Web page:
Following Abraham’s war, it is said that Shem, now known as Melchizedek, conferred the priesthood upon him. The priesthood was then passed down from father to son through the special birthright and blessing (as we read in this week’s portion). With the sin of the Golden Calf at Mt. Sinai, the firstborn of Israel collectively lost their rights to the priesthood, which was now transferred solely to the tribe of Levi, and more specifically, to the descendants of Aaron. To this day, Jews do the pidyon haben ceremony thirty days after the first male child is born, commemorating this transfer of priesthood from the firstborn to the descendants of Aaron.

Meanwhile, Abraham would later ascend Mt. Moriah in the territory of Salem to bind Isaac in the Akedah. Following this test, Abraham called the place Hashem Yireh, literally “where God is seen”. The Sages say that since the righteous Shem called the place Shalem, and the righteous Abraham called it Yireh, God did not want to choose one name over the other, and so, combined the two to make Yerushalaim, Jerusalem.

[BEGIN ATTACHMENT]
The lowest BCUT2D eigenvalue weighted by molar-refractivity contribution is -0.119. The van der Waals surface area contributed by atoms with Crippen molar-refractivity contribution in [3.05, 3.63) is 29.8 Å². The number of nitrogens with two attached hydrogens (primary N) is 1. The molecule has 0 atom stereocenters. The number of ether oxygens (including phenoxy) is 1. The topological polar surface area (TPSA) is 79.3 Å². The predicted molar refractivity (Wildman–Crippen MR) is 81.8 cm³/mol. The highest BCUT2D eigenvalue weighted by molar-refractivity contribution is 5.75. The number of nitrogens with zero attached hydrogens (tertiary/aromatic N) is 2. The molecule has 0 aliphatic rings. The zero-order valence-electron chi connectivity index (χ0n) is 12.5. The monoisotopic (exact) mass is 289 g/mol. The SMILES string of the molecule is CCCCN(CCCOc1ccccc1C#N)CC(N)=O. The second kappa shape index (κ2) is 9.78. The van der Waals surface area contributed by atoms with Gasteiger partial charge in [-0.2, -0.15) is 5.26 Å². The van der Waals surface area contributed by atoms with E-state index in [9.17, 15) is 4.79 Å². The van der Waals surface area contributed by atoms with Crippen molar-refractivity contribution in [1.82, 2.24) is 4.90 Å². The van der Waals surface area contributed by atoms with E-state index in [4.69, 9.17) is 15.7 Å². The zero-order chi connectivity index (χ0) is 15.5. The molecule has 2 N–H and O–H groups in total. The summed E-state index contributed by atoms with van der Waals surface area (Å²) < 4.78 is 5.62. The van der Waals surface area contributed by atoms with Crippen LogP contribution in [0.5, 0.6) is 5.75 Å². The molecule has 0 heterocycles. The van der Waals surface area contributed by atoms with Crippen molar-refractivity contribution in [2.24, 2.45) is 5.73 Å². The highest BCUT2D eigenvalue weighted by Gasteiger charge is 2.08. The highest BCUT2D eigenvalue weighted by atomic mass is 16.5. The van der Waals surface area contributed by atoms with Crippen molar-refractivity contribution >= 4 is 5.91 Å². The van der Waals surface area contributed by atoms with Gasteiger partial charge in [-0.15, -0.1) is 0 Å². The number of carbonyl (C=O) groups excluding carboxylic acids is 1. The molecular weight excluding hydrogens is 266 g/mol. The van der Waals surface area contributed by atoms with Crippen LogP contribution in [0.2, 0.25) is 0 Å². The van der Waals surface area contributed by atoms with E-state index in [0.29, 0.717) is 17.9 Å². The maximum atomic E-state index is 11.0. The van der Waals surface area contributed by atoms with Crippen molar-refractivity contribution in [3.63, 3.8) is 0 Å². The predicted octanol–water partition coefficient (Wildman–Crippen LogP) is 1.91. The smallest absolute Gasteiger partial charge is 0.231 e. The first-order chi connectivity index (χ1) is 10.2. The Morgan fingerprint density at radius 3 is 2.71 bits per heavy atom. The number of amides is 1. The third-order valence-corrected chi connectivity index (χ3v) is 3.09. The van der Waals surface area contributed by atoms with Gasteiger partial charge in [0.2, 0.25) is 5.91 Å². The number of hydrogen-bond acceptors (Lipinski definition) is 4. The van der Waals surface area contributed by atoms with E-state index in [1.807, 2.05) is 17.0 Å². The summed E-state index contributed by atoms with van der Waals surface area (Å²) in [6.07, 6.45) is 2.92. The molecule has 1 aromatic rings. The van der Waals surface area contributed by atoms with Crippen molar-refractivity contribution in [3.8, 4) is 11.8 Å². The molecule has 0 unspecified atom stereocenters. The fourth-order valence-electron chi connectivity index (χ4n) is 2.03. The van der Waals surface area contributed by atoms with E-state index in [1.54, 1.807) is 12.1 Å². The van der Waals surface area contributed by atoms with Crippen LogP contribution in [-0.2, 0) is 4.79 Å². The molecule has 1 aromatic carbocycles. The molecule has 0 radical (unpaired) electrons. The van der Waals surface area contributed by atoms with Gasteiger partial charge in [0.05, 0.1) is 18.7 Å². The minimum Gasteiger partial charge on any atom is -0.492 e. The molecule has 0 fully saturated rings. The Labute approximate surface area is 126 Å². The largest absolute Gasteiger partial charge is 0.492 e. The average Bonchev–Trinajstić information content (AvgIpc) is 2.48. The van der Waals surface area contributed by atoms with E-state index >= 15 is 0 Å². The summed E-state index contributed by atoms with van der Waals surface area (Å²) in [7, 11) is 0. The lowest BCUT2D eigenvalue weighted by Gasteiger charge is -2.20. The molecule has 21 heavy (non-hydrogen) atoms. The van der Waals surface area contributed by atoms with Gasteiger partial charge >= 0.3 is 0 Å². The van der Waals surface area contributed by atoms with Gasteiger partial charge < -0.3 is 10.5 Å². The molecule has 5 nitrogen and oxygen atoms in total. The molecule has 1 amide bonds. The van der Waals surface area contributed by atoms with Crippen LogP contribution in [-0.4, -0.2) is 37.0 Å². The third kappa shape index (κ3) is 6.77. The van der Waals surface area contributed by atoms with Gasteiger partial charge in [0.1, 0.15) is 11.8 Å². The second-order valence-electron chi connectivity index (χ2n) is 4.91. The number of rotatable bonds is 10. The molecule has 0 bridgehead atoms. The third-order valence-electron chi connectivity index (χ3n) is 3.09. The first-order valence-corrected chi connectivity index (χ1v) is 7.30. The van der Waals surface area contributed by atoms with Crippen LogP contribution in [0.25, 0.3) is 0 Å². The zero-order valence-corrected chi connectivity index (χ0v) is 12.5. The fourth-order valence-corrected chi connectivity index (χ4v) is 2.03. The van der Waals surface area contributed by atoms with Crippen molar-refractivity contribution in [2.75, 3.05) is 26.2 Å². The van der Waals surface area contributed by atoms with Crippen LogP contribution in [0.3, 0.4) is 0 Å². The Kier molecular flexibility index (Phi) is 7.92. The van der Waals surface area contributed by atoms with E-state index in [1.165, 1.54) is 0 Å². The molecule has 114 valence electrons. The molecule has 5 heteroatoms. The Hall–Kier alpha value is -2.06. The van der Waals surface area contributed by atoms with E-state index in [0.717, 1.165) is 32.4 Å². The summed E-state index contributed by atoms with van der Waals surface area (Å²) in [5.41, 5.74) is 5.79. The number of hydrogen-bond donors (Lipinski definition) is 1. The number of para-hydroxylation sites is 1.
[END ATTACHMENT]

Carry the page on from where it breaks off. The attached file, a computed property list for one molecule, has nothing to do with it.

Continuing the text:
The Return of the Righteous Priest

How the life of Shem-Melchizedek came to an end appears to be a mystery. Some ancient Jewish texts put him in the same league as Elijah and Enoch, two people who are said to have never died, but rather ascended to the Heavens alive. The Talmud (Sukkah 52b) speaks of a “Righteous Priest” who comes at the End of Days, together with Elijah and the two Messiahs: Mashiach ben David, and Mashiach ben Yosef. The midrash identifies this Righteous Priest as Melchizedek. Together, they make up the “Four Craftsmen” prophesized by Zechariah that will finally usher in a new, peaceful world. May we merit to see it soon.